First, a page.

No. 36




Adaptation of newly arrived immigrants in Estonia, according to the data of integration monitoring

07 December 2017


RiTo No. 36, 2017

This article is the first analysis that quantitatively studies the adaptation of newly arrived immigrants in Estonia. The attitudes of newly arrived immigrants in regard to several issues relating to the life and society of Estonia are analysed, using the data of a large-scale study conducted among the newly arrived immigrants in spring 2017 as source material. 2850 respondents participated in the study conducted within the framework of the Estonian integration monitoring. A majority of them were the foreigners – citizens of the European Union and third country nationals – who had arrived in Estonia in 2012–2016.

The results show that 81 percent of all respondents rate their general adaptation in Estonia as better than average or good, or very good. Nearly half of the newly arrived immigrants wished to connect themselves with Estonia for a longer time (for more than five years), which means that a large percentage of newly arrived immigrants are not just people who have come to Estonia temporarily. 32 percent of newly arrived immigrants intend to apply for the Estonian citizenship in the future; however, that wish is lower among the immigrants from the European Union and higher among third country nationals.

As could be expected, the command of the Estonian language among newly arrived immigrants is very low during their first years in Estonia, especially among those newly arrived immigrants who preferred to reply to the questionnaire in English. It shows that Estonian is learned, and the results are quite good, but even after five years, there are quite a large number of those whose language proficiency is passive or deficient. The newly arrived immigrants tend to have daily active contacts with the Estonians in working and school environment, outside of that, communication with the Estonians decreases significantly.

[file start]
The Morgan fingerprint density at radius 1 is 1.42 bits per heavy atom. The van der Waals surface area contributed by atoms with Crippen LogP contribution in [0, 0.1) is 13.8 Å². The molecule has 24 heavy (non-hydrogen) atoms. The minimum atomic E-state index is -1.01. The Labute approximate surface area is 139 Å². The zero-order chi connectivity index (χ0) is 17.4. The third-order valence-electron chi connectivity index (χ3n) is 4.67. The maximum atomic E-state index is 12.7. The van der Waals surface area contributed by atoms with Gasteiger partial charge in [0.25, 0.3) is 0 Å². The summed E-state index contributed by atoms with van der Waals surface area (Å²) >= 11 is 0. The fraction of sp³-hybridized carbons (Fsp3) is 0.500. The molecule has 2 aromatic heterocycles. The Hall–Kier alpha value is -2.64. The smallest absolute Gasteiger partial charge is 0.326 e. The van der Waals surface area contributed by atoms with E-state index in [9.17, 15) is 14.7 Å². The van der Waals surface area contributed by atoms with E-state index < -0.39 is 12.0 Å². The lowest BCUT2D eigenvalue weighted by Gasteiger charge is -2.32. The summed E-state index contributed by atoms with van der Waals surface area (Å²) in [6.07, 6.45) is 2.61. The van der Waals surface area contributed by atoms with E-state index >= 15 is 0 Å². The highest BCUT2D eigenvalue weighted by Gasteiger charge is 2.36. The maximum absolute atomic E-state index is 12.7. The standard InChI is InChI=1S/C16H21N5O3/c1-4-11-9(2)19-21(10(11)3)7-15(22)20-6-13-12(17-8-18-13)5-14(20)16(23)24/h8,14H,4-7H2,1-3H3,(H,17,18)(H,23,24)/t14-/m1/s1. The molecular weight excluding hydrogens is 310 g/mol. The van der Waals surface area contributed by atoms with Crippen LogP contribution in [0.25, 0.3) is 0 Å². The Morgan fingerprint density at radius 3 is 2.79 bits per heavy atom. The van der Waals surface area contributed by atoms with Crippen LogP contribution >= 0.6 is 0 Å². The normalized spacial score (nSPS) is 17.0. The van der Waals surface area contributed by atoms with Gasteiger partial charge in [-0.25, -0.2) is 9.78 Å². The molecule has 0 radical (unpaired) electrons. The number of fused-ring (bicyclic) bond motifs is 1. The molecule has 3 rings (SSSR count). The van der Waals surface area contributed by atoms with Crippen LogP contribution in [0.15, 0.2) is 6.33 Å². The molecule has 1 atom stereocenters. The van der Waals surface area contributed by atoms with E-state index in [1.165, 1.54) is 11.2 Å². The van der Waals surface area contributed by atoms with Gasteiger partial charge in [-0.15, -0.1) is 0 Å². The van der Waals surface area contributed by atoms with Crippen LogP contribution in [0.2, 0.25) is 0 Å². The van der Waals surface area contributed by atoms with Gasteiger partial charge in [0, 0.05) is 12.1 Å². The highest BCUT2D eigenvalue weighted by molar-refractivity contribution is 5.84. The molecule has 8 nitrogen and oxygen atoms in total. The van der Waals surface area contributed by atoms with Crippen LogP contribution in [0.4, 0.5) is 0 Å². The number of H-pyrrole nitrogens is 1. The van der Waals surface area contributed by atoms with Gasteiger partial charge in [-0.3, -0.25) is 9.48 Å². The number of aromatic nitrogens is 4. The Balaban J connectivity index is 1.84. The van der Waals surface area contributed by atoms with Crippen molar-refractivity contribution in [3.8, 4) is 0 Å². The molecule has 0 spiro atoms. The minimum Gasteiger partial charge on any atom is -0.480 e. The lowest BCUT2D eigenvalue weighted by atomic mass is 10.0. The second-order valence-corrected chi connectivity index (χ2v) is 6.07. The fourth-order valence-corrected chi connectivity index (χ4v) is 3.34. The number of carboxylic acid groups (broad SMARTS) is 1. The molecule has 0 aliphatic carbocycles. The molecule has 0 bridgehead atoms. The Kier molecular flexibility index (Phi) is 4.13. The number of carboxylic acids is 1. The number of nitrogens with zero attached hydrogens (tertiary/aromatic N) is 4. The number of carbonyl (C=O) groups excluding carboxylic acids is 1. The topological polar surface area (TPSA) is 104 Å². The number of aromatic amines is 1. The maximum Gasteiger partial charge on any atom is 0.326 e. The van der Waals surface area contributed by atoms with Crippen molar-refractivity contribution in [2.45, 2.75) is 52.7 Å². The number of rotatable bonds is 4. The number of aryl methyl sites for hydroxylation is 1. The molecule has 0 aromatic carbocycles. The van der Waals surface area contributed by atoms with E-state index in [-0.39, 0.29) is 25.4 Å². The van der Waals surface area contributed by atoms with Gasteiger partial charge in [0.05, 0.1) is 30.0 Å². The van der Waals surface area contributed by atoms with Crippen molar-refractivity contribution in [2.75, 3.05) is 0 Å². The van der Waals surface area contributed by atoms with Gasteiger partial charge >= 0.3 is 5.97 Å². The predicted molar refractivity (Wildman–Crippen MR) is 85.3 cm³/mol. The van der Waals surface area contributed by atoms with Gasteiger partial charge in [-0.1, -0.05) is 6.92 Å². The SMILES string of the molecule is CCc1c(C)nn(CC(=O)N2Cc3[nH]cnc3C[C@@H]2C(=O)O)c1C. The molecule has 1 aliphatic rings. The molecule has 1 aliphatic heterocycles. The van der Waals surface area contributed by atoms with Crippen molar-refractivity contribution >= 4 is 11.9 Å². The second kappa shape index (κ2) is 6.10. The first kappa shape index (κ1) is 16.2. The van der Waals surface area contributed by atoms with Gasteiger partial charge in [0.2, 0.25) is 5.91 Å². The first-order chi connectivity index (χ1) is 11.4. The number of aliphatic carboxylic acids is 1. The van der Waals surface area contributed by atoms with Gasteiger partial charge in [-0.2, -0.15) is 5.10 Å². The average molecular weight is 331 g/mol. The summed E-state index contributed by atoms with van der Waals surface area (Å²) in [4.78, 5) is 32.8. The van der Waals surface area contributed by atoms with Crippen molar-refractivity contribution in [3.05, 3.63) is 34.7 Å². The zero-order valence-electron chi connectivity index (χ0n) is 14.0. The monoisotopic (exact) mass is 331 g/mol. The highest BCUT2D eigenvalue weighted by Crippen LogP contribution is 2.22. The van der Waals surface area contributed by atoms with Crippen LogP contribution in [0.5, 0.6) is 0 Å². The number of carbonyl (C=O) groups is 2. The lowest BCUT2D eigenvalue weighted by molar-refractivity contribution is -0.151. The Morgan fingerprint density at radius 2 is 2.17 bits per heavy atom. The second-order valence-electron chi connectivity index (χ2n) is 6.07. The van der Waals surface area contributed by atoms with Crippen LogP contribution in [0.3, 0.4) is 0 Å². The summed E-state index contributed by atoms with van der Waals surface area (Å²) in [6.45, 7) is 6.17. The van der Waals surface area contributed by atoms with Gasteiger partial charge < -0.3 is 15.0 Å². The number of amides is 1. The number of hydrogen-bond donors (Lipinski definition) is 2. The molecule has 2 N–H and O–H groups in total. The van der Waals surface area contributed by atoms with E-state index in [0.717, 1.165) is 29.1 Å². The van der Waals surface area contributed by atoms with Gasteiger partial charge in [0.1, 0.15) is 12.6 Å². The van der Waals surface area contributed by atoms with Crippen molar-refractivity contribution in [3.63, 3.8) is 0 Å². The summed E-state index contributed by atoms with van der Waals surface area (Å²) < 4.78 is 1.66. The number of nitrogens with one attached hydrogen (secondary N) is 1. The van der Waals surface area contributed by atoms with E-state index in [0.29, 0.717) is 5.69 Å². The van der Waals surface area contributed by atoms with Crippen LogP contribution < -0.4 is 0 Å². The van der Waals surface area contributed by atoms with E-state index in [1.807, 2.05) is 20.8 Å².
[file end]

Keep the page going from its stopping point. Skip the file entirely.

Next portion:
When we divide the target group of newly arrived immigrants conditionally into two analytical categories, the English speakers and the Russian speakers, we can see that in supporting adaptation in Estonia, it is necessary to pay attention to both, in particular separately to the target group of new Russian-speaking immigrants, who in regard to certain characteristics seem to be adapting to a different extent in comparison to the English-speaking immigrants. The Russian-speaking target group of newly arrived immigrants has less contacts with the Estonians than the English-speaking group, their level of knowledge of the Estonian language is lower in comparison to others, their sense of belonging among the Estonians does not significantly increase over time, and they also seem to perceive their situation on the labour market as somewhat more unsure than the others.

The conclusions of the article are important also in preparing the programmes and measures for supporting adaptation and long-time integration – more than half of the newly arrived immigrants are not people who have come to Estonia temporarily, but many need support in adaptation even after several years have passed.